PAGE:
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Hi,

I am currently in the market for my first boat and am looking in the 25-30' range. I have been doing my share of homework specific to boats but one thing I am uncertain of is a fairly precise definition of coastal cruising. I am located in the northeast and will look to sail between Cape Cod and Long Island. Would this still be considered coastal cruising, as long as I kept land in sight?

Thanks in advance...
 

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moderate?
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Yes...you don't even have to keep land in sight. Just be able to get into port before the weather changes. (generally defined as being able to get weather reports, call coast guard/seatow, and make it into port within 24 hours.)
 

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I'd agree with Camaraderie, it's a weather issue; however, with today's forecasting skills, I think there are many times when you can feel confident for a three day period. 'take care and joy, Aythya crew
 

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There is no strict definition, because a crappy sailor can do coastal on a seaworthy boat, and a really good sailor can take an inappropriate or marginal oceanic boat over the horizon.

I think you can say 24 hours x 5 knots=about 120 miles of range under sail. Most boats in the 25-30 foot range will not have enough fuel to do that without a jerrycan or three, but some will. Others will be able to handle heavy weather, while some will be light enough to make distance with little wind.

I think that the expectation of a coastal boat is usually "fun, easily driven, good for having a beer on at the end of a day". 99% of the time, a production boat for coastal cruising will cover this off really well, as most people "coastal cruising" favour fair weather and will motor under 10 knots and head for shore over 20 or four feet of waves.

So if you intend to "keep on keeping on" in the coastal mode of being out of sight of land, but within a day's sail (like going from Florida to the Bahamas, say, or Maine to Nova Scotia), you'll want a somewhat different boat and a more robust skill set than a club racing Catalina 30 owner who will look for three days of 12-18 knot winds and two foot waves before contemplating a point-to-point trip down Lake Ontario, for instance.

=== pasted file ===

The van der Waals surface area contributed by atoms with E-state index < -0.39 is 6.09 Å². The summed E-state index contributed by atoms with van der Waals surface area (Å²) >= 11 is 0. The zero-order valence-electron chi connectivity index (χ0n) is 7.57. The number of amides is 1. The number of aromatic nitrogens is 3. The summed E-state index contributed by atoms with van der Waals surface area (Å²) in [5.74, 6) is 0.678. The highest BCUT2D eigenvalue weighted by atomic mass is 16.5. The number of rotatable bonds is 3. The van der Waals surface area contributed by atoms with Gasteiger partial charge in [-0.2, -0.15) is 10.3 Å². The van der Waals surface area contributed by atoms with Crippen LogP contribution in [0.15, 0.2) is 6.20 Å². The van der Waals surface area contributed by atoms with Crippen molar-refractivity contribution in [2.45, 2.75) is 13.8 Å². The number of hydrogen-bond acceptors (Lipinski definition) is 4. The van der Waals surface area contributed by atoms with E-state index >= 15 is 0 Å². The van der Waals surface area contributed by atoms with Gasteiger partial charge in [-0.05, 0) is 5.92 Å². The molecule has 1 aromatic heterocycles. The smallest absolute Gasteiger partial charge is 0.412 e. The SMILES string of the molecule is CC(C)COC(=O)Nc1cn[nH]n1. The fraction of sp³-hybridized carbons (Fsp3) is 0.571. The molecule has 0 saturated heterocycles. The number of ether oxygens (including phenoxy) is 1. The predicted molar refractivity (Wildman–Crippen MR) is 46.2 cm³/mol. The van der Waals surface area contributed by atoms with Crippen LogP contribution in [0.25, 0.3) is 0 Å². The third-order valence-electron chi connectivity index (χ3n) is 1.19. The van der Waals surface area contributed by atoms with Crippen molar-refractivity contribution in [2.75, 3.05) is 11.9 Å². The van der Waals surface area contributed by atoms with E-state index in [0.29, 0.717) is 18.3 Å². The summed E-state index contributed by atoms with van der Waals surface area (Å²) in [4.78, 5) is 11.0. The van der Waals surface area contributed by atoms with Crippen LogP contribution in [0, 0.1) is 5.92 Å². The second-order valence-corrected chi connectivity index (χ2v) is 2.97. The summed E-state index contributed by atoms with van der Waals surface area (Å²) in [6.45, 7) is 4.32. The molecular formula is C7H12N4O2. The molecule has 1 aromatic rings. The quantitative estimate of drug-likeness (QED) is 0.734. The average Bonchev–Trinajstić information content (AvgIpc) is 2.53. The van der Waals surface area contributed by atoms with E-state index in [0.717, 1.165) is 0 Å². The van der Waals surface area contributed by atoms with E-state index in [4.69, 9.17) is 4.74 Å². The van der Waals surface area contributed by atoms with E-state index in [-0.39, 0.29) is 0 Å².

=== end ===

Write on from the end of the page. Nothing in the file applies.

A "coastal" boat can expect to encounter bad weather, but of short duration and maybe medium severity. Summer squalls, for instance, can be fierce, but don't typically develop the huge and long waves of the open ocean...the fetch is too short.

This is why it's a difficult question; when people say "coastal", I assume they mean "daysailer or fair-weather cruising". There's a lot of boats up to that, but which I would hesitate to put out of sight of land or in 35-40 knots, because they might prove too tender, too light, too ill-equipped for reefing down and too lightly built in the portlight, hatch and companionway departments.
 

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There is no strict definition, because a crappy sailor can do coastal on a seaworthy boat, and a really good sailor can take an inappropriate or marginal oceanic boat over the horizon.
Two examples: Heather Neill and her Flicka didn't make it more than a day out from Florida, even though the Flicka is a proven pocket bluewater cruiser. On the other hand, Webb Chiles made it most of the way around the world in a 18' open Drascombe Lugger... not exactly the most seaworthy sailboat around...
 

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I think it is the waves. It takes a while for wind to generate waves large enough to be dangerous. So a coastal boat is one that is designed to be in a safe place when the waves get too large. There are tables that tell how large the waves get with a certain wind speed and amount of time. Generally I think it is 48 hours from a safe harbor. Remember being close to shore is not the same thing as being close to a safe harbor!!!! Sailing west from Panama city Florida the closest rough weather inlet is Pensacola. About 80 miles even if you are only 5 miles offshore. Bowditch has a table that predicts that a force 5 wind can produce 8' waves in less than 24 hours!!!!! BTW you can download a complete Bowditch American Practical Navigator for free . I have a copy on my laptop.
 

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Two examples: Heather Neill and her Flicka didn't make it more than a day out from Florida, even though the Flicka is a proven pocket bluewater cruiser. On the other hand, Webb Chiles made it most of the way around the world in a 18' open Drascombe Lugger... not exactly the most seaworthy sailboat around...
Precisely. Just as a side note, the fellow who sold me my hulking steel boot bought a Drascombe Lugger because his wife got a job "offer she couldn't refuse", so he wanted to go from world cruiser to "push off and raise sails ASAP".

The Lugger's an interest boat for people who like a lot of sail controls...

YouTube - Drascombe Lugger "Sally Gee"

Drascombe - Wikipedia, the free encyclopedia
 

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The NOAA forecast goes from Coastal to Offshore at 60 nautical miles. Which would be a very long days sail for many boats. If the weather turns bad, the coastal cruiser can run for shelter, but the offshore sailor has nowhere to hide he has to ride it out.
 
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